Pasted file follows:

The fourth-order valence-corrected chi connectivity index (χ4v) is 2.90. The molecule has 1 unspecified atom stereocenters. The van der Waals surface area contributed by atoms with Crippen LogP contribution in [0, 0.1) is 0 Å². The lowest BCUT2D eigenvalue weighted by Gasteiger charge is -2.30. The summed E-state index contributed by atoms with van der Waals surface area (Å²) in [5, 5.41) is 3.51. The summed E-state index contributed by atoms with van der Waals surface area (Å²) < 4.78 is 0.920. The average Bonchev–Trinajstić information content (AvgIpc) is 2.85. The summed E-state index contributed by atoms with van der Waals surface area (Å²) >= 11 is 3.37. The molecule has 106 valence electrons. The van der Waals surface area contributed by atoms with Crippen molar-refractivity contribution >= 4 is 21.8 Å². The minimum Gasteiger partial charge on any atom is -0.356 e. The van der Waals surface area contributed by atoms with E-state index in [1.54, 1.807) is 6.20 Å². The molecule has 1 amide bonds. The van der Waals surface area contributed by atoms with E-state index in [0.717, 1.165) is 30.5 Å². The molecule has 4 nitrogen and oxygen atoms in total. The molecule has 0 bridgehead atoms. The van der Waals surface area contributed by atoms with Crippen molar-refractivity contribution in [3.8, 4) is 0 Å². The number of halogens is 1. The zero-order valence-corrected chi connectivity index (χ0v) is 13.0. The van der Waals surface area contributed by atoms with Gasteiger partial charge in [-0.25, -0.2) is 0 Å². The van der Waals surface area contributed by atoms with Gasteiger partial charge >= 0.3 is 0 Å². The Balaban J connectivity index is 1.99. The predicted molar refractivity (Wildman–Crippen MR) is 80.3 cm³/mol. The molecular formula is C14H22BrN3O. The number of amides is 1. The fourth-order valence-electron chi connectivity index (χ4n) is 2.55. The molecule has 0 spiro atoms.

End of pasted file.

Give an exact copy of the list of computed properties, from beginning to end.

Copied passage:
The fourth-order valence-corrected chi connectivity index (χ4v) is 2.90. The molecule has 1 unspecified atom stereocenters. The van der Waals surface area contributed by atoms with Crippen LogP contribution in [0, 0.1) is 0 Å². The lowest BCUT2D eigenvalue weighted by Gasteiger charge is -2.30. The summed E-state index contributed by atoms with van der Waals surface area (Å²) in [5, 5.41) is 3.51. The summed E-state index contributed by atoms with van der Waals surface area (Å²) < 4.78 is 0.920. The average Bonchev–Trinajstić information content (AvgIpc) is 2.85. The summed E-state index contributed by atoms with van der Waals surface area (Å²) >= 11 is 3.37. The molecule has 106 valence electrons. The van der Waals surface area contributed by atoms with Crippen molar-refractivity contribution >= 4 is 21.8 Å². The minimum Gasteiger partial charge on any atom is -0.356 e. The van der Waals surface area contributed by atoms with E-state index in [1.54, 1.807) is 6.20 Å². The molecule has 1 amide bonds. The van der Waals surface area contributed by atoms with E-state index in [0.717, 1.165) is 30.5 Å². The molecule has 4 nitrogen and oxygen atoms in total. The molecule has 0 bridgehead atoms. The van der Waals surface area contributed by atoms with Crippen molar-refractivity contribution in [3.8, 4) is 0 Å². The number of halogens is 1. The zero-order valence-corrected chi connectivity index (χ0v) is 13.0. The van der Waals surface area contributed by atoms with Gasteiger partial charge in [-0.25, -0.2) is 0 Å². The van der Waals surface area contributed by atoms with Gasteiger partial charge >= 0.3 is 0 Å². The Balaban J connectivity index is 1.99. The predicted molar refractivity (Wildman–Crippen MR) is 80.3 cm³/mol. The molecular formula is C14H22BrN3O. The number of amides is 1. The fourth-order valence-electron chi connectivity index (χ4n) is 2.55. The molecule has 0 spiro atoms.